Robotic Process Automation (RPA): What is it?

RPA uses software robots or artificial intelligence workers to automate a list of actions. It works by observing the user perform the task and then repeating directly in the GUI, accessing the application without the use of APIs.

Is RPA right for your business?

Chris Weston speaks about the practicality of RPA usage in businesses today, in his latest article.

“There are a few case studies around. In 2015 the London School of Economics produced some research around an implementation in Telefonica O2. This suggested a 650%-800% ROI in three years – who wouldn’t want that result?

It’s undoubtedly true that many back-office tasks are repetitive and costly. Where systems don’t have suitable interfaces for integration, there are many areas where data is double-keyed into various systems. How many times as consumers do we end up giving the same information about ourselves to different parts of the same organisation (especially government!) because of organisational, process and technological silos?

If this re-keying can be accomplished by an automated script, it is pretty obvious that it would be faster than a human operator and once it’s working well can be scaled more or less ‘for free’ to meet peaks in demand. This is a simplistic view, of course. Many of the things that we take for granted of human operators, the ability to notice unusual or erroneous information, translation of spelling or context errors (understanding that New Quay and Newquay could be the same place, if they’re working on data from Cornwall, but not the same place if it also includes Wales) are not present in automated processes unless very explicitly expressed. There are improvements in this area through the introduction of Machine Learning tools but it’s very early days for those.”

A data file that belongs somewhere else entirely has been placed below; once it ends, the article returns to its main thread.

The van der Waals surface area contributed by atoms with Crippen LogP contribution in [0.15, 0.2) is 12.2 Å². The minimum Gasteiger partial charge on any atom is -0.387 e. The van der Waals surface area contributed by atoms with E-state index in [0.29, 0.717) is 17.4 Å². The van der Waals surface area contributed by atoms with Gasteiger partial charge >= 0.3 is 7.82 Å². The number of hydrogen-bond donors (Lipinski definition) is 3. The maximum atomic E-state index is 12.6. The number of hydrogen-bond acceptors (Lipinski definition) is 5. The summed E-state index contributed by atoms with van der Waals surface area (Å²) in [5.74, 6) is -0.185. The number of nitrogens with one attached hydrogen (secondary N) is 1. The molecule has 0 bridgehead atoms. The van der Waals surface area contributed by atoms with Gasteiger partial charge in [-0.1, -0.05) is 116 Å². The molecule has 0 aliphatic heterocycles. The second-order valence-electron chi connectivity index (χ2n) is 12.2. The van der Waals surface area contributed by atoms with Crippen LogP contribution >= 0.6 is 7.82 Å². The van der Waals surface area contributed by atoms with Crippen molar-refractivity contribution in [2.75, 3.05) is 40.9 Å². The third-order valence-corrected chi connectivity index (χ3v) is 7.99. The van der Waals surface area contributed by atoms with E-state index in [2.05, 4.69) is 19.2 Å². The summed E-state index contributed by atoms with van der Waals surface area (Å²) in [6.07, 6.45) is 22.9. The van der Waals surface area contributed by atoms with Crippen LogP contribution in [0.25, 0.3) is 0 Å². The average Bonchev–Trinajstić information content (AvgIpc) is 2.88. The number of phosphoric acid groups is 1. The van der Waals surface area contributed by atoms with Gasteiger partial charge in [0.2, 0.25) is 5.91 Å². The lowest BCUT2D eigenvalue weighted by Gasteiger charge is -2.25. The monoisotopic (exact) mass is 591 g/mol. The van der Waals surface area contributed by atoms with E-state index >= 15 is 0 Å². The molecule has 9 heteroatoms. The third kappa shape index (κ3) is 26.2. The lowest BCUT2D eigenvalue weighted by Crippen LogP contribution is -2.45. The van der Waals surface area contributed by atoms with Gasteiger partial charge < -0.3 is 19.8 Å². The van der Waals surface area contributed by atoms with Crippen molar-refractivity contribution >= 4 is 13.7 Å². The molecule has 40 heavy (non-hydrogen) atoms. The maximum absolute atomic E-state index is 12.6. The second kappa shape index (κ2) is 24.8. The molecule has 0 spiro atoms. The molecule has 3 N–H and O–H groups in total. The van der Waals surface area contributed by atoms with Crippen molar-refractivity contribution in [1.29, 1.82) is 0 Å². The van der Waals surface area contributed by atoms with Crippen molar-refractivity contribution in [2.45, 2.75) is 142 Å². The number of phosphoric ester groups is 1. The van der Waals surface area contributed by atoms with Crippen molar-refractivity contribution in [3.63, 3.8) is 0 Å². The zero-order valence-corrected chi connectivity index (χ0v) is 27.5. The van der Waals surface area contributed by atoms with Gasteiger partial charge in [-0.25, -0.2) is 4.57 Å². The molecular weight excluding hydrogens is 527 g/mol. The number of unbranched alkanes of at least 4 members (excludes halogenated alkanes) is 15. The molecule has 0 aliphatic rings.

In his article, Chris covers the risks of IT departments failing to set expectations for certain businesses looking to use RPA.

“If we’re honest with ourselves we know that business process are often poorly documented and this can lead to a false expectation around RPA. If I had a pound for the number of times I’ve found that a field in a system is being used for different reasons by different departments I’d have, well, several pounds. This is not a problem at the time because it’s being managed by people who can recognise it. Introduce an RPA tool (especially through a third party that doesn’t know the process) and it can blow up in your face.

There are some good use cases for RPA. Legacy systems with an existing retirement plan that do not have any API or interoperability capabilities can have their lives extended or the cost of ownership reduced by a tactical introduction of RPA. These systems are unlikely to undergo changes to their UIs and the data sets are usually well understood. But again this is not a simple business case. It is not simply a matter of removing a swathe of manual operators. Governance and quality management must be introduced to ensure the robotic process is achieving its objectives.”

Chris states that the savings that businesses are making from Robotic Process Automation now, could come back to bite them in the future.

“…cost savings from RPA are quietly leveraging further technical debt that incurs much greater costs in future. They often assume a removal of a large number of operators in a very short space of time in order to build a business case. The business cases can be manipulated like the O2 example where people are reassigned with ‘zero’ cost. Wider issues such as security and business continuity are rarely considered.

You can read Chris’ conclusion, along with the full article, on LinkedIn here.